Friday, March 28, 2014

The Amazing Academic Race

One of the activities that we have at my school to try to involve some 7th grade students is called the Amazing Academic Race.  It is modeled loosely after the TV show The Amazing Race.

Students compete in various different fun academic events throughout the school such as Current Events, Creative Writing, and of course, a math competition.  I have been in charge of the math portion of this event for the last several years and I have made it TOO HARD!  Well, now that my son is actually in 7th grade, I have more of an idea of what 7th graders can and can't actually do!

So, I changed things up, and I think my portion of the race was much more successful this year.  In addition to changing the types of questions I was asking, I also wanted to incorporate technology.  So here, is what I came up with.

I begged the tech department for 5 iPads since I would have 5 groups at a time.  Students had 45 minutes to compete in the math portion of the competition.  I created 7 math questions that the group of 4 students could work on together.

After I quickly showed each group how to use a QR Code reader app and a calculator app, I gave them their first QR Code.

If you don't feel like scanning it yourself, here is what the code leads the students to:

By the way, even though I know this would be a question that students could solve by writing a system of equations, I knew some groups wouldn't know how to do that.  I thought that they would be able to guess and check though.  Some groups did definitely struggle with this.  For next time, I may need to rewrite the question a bit.

But, I digress -- after students solved this question, they ran off to find room 106.  Keep in mind, these are students that don't go to my school, so finding the room was actually part of the race.  At room 106, there was another QR Code which led them to their next problem.

At the end, I gave students a bonus problem which would hopefully occupy the rest of their 45 minutes.

I was really happy about how this race turned out.  Students were engaged, I showed them how to use a bit of technology, and they were doing math problems - what could be better??

Saturday, March 8, 2014

What are You Doing for Pi Day?

It's a great big math holiday!

Pi Day - March 14th - 3/14 - get it???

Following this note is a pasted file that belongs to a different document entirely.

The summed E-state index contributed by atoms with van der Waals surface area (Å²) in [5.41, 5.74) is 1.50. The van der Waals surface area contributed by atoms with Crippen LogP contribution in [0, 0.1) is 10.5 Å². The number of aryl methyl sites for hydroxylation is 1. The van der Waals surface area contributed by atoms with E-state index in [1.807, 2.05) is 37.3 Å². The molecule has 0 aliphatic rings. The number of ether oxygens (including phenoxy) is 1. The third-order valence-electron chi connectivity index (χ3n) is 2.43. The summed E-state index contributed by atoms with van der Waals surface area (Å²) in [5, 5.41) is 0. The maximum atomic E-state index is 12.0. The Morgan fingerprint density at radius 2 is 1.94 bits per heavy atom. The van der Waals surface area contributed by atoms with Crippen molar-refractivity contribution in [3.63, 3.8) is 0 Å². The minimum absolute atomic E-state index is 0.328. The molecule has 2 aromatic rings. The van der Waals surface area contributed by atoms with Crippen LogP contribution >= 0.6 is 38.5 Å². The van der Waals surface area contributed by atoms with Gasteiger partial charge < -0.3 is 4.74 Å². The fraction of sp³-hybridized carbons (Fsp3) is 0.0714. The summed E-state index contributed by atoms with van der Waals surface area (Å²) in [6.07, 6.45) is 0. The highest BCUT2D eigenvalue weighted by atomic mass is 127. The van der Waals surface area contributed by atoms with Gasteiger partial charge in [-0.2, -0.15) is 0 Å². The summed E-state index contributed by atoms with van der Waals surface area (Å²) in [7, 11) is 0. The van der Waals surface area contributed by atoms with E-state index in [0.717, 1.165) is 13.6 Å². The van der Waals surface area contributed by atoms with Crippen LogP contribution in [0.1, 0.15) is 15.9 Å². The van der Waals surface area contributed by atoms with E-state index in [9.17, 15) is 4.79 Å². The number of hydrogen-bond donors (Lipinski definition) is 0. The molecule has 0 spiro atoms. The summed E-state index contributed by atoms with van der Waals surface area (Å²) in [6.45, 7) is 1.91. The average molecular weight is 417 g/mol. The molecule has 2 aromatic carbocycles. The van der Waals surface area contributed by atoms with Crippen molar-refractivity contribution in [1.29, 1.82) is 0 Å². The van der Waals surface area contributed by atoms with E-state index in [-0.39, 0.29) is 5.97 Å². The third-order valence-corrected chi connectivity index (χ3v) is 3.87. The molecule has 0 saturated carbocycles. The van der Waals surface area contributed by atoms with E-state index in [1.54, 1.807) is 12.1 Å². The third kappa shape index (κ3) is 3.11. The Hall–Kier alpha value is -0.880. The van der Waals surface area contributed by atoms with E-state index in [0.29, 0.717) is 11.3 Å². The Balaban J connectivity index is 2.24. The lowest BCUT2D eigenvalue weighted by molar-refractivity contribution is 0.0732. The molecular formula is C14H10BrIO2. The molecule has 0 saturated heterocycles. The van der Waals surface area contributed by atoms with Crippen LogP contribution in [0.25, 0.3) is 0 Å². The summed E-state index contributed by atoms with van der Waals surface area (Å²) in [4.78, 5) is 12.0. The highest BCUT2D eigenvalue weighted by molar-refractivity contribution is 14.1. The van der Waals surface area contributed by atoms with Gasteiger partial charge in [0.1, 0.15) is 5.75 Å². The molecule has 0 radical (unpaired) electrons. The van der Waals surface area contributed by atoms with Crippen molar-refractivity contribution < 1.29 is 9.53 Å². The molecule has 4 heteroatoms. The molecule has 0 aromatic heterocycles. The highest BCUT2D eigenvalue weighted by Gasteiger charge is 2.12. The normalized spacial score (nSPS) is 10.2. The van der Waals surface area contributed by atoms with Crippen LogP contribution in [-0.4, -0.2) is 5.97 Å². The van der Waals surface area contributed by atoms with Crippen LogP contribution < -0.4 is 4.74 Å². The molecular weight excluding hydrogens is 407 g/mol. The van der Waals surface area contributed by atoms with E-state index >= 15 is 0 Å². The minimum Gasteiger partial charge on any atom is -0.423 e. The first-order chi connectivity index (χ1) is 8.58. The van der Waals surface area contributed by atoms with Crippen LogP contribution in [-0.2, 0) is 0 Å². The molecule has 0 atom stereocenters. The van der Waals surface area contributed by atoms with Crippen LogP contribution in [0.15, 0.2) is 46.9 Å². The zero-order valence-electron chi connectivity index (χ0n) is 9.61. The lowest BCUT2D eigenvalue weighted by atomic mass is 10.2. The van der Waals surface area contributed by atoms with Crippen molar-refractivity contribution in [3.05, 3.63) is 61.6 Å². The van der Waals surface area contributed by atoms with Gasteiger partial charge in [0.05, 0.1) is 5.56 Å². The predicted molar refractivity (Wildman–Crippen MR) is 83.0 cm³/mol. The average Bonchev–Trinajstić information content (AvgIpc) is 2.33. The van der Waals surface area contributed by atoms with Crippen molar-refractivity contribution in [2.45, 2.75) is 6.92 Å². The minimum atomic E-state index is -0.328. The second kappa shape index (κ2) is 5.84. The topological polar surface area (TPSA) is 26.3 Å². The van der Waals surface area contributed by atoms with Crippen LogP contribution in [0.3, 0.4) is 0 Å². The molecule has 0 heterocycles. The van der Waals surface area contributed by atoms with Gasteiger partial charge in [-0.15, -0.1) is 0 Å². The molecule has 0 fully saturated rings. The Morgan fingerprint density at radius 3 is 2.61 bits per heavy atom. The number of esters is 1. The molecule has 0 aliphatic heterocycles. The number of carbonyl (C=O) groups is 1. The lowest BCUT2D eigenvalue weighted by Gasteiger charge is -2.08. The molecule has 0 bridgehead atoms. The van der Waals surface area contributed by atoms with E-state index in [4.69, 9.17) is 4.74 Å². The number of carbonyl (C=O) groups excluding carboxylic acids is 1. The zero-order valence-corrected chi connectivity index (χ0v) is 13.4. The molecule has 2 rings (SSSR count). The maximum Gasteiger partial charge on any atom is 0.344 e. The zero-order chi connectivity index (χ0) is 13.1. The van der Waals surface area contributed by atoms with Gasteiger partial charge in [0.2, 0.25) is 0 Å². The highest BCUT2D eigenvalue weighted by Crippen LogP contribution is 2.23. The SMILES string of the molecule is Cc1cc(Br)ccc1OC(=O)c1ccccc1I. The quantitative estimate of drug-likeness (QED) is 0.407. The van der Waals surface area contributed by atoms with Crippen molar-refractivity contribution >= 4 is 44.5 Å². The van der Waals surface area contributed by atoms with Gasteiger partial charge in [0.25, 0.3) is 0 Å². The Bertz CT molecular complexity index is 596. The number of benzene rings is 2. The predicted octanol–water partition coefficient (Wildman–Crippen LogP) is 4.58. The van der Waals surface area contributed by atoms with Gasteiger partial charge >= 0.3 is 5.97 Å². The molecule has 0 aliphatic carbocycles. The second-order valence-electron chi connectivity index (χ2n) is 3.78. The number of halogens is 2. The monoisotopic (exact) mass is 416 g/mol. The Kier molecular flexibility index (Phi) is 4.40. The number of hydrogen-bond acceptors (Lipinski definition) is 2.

I love having a big celebration for Pi Day in my Geometry classes.  I don't put on a big celebration in my other classes because I really love having something special for the kids to look forward to in Geometry.

I have celebrated Pi Day in various ways over the years, but here are some of my favorite activities.

1) Have a Pi recitation contest - Tell students about this ahead of time.  You will be surprised which kids take on this challenge.  Some kids will be able to memorize hundreds of digits!   As a suggestion - find a webpage that shows the digits of pi and project them onto the screen in your classroom.  Have the students turn and face the class.   The student can recite the digits while the class watches.  They will love it and be totally amazed!

2) Make Happy Pi Day stickers for everyone in the school to wear - anything to promote math!  (Keep reading - you just might find a link to a free set of Pi Day stickers at the end of this post :)

3)  Do you have access to iPads or computers in your classroom?  Try my Pi Webquest!

Students will explore various websites and answer fun questions about the number Pi!  I have also included 2 forms of a word search about the number pi.

4)  Of course every student's favorite question - Are we going to get to eat pi(e)?  If the answer to that question in your classroom is yes - try my Pi Day Placemat

This is a placemat similar to what kids get in a restaurant - except it has fun facts about pi!  Laminate and reuse from year to year.

5) Another activity I've tried before is making a Pi Day bracelet with beads.  I bought a huge bucket of beads from a craft store and assigned each digit from 0 to 9 a color.  I projected the first 50 digits of the number pi on the screen and away they went.  They each had something to take away from our Pi Day celebration.

If you are planning to celebrate Pi Day this year, head on over to this link on Teachers Pay Teachers and you can download my Pi Day Stickers for FREE.  They are formatted to fit on Avery 5163 stickers.     If you don't have stickers, you could just print on card stock, cut, and then hand them out.